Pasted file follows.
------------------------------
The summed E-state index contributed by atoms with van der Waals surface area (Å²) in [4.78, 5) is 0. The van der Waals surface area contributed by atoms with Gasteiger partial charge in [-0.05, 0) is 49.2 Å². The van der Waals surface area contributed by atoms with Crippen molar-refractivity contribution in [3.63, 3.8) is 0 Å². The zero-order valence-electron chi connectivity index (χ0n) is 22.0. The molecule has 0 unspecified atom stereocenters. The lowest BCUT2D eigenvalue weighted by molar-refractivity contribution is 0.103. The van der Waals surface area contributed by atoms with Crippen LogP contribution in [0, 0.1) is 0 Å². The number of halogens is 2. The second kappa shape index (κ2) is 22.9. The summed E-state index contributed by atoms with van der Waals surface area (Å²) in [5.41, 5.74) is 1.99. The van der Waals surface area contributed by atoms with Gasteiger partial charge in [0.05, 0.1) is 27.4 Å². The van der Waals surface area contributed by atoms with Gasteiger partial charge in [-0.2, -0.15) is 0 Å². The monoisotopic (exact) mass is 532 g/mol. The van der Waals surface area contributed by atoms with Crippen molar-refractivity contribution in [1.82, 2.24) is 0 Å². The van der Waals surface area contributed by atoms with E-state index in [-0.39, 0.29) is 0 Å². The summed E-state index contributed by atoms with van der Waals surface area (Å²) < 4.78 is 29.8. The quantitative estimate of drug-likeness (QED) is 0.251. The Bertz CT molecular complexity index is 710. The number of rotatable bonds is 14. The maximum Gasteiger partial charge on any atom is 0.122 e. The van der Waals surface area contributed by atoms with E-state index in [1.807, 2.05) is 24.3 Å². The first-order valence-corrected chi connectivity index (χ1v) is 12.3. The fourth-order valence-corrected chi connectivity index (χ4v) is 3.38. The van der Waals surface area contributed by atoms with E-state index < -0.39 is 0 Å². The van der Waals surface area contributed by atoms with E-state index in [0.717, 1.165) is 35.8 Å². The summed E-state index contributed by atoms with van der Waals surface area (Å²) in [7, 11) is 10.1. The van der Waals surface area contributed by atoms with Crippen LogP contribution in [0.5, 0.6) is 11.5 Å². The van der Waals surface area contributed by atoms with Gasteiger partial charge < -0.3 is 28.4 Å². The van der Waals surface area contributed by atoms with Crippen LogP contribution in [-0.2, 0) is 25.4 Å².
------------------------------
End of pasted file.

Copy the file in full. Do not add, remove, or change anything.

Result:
The summed E-state index contributed by atoms with van der Waals surface area (Å²) in [4.78, 5) is 0. The van der Waals surface area contributed by atoms with Gasteiger partial charge in [-0.05, 0) is 49.2 Å². The van der Waals surface area contributed by atoms with Crippen molar-refractivity contribution in [3.63, 3.8) is 0 Å². The zero-order valence-electron chi connectivity index (χ0n) is 22.0. The molecule has 0 unspecified atom stereocenters. The lowest BCUT2D eigenvalue weighted by molar-refractivity contribution is 0.103. The van der Waals surface area contributed by atoms with Crippen LogP contribution in [0, 0.1) is 0 Å². The number of halogens is 2. The second kappa shape index (κ2) is 22.9. The summed E-state index contributed by atoms with van der Waals surface area (Å²) in [5.41, 5.74) is 1.99. The van der Waals surface area contributed by atoms with Gasteiger partial charge in [0.05, 0.1) is 27.4 Å². The van der Waals surface area contributed by atoms with Gasteiger partial charge in [-0.2, -0.15) is 0 Å². The monoisotopic (exact) mass is 532 g/mol. The van der Waals surface area contributed by atoms with Crippen molar-refractivity contribution in [1.82, 2.24) is 0 Å². The van der Waals surface area contributed by atoms with E-state index in [-0.39, 0.29) is 0 Å². The summed E-state index contributed by atoms with van der Waals surface area (Å²) < 4.78 is 29.8. The quantitative estimate of drug-likeness (QED) is 0.251. The Bertz CT molecular complexity index is 710. The number of rotatable bonds is 14. The maximum Gasteiger partial charge on any atom is 0.122 e. The van der Waals surface area contributed by atoms with E-state index in [1.807, 2.05) is 24.3 Å². The first-order valence-corrected chi connectivity index (χ1v) is 12.3. The fourth-order valence-corrected chi connectivity index (χ4v) is 3.38. The van der Waals surface area contributed by atoms with E-state index < -0.39 is 0 Å². The van der Waals surface area contributed by atoms with E-state index in [0.717, 1.165) is 35.8 Å². The summed E-state index contributed by atoms with van der Waals surface area (Å²) in [7, 11) is 10.1. The van der Waals surface area contributed by atoms with Crippen LogP contribution in [0.5, 0.6) is 11.5 Å². The van der Waals surface area contributed by atoms with Gasteiger partial charge < -0.3 is 28.4 Å². The van der Waals surface area contributed by atoms with Crippen LogP contribution in [-0.2, 0) is 25.4 Å².